Dear Debt Adviser,
We need to consolidate our credit card debt. Do you know any trustworthy agencies that can help? Our payments are so high that we're struggling to pay down more than the interest. What would be the smart route to take? We're both nurses with two kids and a house for one year. Please help!
Dear John, You can trust a nonprofit credit-counseling agency that is a member of either the Association of Independent Consumer Credit Counseling Agencies or the National Foundation for Credit Counseling. Both of these organizations have consumer protection standards that their member agencies must follow. When you contact an agency that belongs to one of these national organizations, you'll speak to a certified credit counselor who will help you assess your situation. The counselor can make recommendations on how to move forward, based on your goals.
From the brief information you have included, it appears that you may solve your problem with some budgeting and negotiation tips or with a debt management plan. Here's a quick overview of what to expect.
- Budgeting. Because you both have well-paying jobs, this may be your best solution. Your counselor will help you prepare an in-depth spending plan. Few people can account for where all of their income goes. Once you complete this exercise, you'll know, and you'll be able to reallocate 10% to 25% of your income to debt payments.
- Negotiation. Many creditors offer programs that can lower your debt payments and interest charges. Please note, however, that some creditors may not be willing to work with you because your payments are up-to-date.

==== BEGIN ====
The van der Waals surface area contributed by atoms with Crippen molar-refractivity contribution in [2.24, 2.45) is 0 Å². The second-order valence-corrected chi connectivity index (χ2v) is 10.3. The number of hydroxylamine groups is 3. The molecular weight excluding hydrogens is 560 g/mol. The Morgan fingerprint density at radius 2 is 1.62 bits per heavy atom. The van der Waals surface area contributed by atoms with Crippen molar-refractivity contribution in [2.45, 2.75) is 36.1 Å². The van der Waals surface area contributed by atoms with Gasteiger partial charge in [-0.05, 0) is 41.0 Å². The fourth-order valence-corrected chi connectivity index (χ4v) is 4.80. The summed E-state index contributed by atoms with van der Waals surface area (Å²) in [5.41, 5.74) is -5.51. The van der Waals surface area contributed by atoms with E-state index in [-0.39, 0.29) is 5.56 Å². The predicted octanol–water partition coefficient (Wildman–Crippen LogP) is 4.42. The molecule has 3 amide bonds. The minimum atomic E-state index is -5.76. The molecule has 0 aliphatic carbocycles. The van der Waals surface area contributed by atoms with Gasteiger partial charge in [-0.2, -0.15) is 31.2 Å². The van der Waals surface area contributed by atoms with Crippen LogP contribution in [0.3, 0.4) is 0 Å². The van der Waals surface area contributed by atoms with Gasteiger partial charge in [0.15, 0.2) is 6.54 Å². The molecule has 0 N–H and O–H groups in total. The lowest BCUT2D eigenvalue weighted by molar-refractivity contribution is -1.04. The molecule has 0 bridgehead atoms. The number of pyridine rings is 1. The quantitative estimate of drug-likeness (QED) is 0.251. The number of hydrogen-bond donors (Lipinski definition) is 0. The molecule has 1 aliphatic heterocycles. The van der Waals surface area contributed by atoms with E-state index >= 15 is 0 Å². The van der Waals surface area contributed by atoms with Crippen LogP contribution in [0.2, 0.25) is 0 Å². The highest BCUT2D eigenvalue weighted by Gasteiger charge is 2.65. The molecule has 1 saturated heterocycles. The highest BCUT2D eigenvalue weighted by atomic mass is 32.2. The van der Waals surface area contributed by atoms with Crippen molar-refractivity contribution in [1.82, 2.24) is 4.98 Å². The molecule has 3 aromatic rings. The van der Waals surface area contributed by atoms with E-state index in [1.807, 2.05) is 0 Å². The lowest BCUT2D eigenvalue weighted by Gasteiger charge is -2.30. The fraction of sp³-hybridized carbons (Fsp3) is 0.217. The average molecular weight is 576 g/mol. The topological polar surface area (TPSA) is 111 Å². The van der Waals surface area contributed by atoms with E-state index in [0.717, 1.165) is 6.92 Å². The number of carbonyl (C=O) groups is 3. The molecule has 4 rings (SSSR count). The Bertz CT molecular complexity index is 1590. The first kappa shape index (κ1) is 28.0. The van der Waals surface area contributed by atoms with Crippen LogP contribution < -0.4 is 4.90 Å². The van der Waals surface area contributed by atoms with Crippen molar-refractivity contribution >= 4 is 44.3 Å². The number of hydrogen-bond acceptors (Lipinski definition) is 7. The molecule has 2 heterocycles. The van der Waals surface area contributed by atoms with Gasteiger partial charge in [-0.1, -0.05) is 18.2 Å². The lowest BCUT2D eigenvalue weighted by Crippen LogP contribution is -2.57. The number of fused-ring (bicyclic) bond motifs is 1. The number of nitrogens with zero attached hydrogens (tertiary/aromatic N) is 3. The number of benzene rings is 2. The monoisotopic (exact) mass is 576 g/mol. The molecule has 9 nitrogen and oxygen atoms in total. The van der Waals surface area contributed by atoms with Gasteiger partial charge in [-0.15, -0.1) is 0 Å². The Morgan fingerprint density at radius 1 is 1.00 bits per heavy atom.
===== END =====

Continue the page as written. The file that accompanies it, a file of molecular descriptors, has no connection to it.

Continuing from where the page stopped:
- Debt management plan. A debt management plan also can lower your debt payments with lower interest rates over a repayment period of three to five years. You should be charged no more than a $75 fee to establish the plan. It shouldn't cost more than $50 per month to maintain the program. Most agencies will charge less than these stated fees.
With a debt management plan, you'll make one monthly payment to the credit-counseling agency, and it will use that to pay your creditors. You will continue to receive monthly statements from your creditors indicating your payment and your balance. When you enter into a plan like this, your creditors will require that your accounts be closed. Most creditors will report to the credit bureaus that the accounts are part of a debt management plan. This will not affect your credit score, though some lenders view these accounts negatively.
Your credit rating may take a slight hit with your accounts on a debt management plan. But the positives of paying off your debt should outweigh that possibility. Plus, once you finish, the debt management plan notation will disappear from your credit report immediately.
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